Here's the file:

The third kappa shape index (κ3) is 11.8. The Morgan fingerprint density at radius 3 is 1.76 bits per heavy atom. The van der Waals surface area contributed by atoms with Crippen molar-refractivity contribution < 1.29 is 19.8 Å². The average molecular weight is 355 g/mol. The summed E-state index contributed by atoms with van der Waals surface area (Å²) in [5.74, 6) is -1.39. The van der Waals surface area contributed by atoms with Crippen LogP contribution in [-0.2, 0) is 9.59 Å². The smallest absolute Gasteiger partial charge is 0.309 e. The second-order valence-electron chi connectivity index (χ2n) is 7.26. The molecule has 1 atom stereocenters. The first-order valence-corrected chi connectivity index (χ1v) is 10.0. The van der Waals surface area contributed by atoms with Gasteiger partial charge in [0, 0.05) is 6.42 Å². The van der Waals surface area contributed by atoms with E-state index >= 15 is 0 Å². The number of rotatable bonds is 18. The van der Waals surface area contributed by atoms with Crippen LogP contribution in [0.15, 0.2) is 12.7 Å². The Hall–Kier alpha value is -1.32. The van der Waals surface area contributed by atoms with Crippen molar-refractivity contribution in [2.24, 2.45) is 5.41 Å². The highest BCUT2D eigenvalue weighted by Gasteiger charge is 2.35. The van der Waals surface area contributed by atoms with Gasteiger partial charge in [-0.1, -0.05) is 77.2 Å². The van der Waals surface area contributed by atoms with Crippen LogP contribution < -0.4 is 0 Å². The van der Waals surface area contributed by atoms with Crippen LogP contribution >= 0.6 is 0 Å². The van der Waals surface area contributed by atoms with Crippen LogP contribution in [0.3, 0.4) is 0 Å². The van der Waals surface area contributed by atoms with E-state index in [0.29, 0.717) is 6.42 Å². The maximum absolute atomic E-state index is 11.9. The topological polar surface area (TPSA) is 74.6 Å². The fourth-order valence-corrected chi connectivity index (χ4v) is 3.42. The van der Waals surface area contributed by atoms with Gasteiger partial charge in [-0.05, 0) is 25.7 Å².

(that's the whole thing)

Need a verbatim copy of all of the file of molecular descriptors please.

The third kappa shape index (κ3) is 11.8. The Morgan fingerprint density at radius 3 is 1.76 bits per heavy atom. The van der Waals surface area contributed by atoms with Crippen molar-refractivity contribution < 1.29 is 19.8 Å². The average molecular weight is 355 g/mol. The summed E-state index contributed by atoms with van der Waals surface area (Å²) in [5.74, 6) is -1.39. The van der Waals surface area contributed by atoms with Crippen LogP contribution in [-0.2, 0) is 9.59 Å². The smallest absolute Gasteiger partial charge is 0.309 e. The second-order valence-electron chi connectivity index (χ2n) is 7.26. The molecule has 1 atom stereocenters. The first-order valence-corrected chi connectivity index (χ1v) is 10.0. The van der Waals surface area contributed by atoms with Gasteiger partial charge in [0, 0.05) is 6.42 Å². The van der Waals surface area contributed by atoms with E-state index >= 15 is 0 Å². The number of rotatable bonds is 18. The van der Waals surface area contributed by atoms with Crippen LogP contribution in [0.15, 0.2) is 12.7 Å². The Hall–Kier alpha value is -1.32. The van der Waals surface area contributed by atoms with Crippen molar-refractivity contribution in [2.24, 2.45) is 5.41 Å². The highest BCUT2D eigenvalue weighted by Gasteiger charge is 2.35. The van der Waals surface area contributed by atoms with Gasteiger partial charge in [-0.1, -0.05) is 77.2 Å². The van der Waals surface area contributed by atoms with Crippen LogP contribution < -0.4 is 0 Å². The van der Waals surface area contributed by atoms with Crippen LogP contribution >= 0.6 is 0 Å². The van der Waals surface area contributed by atoms with Crippen LogP contribution in [0.3, 0.4) is 0 Å². The van der Waals surface area contributed by atoms with E-state index in [0.29, 0.717) is 6.42 Å². The maximum absolute atomic E-state index is 11.9. The topological polar surface area (TPSA) is 74.6 Å². The fourth-order valence-corrected chi connectivity index (χ4v) is 3.42. The van der Waals surface area contributed by atoms with Gasteiger partial charge in [-0.05, 0) is 25.7 Å².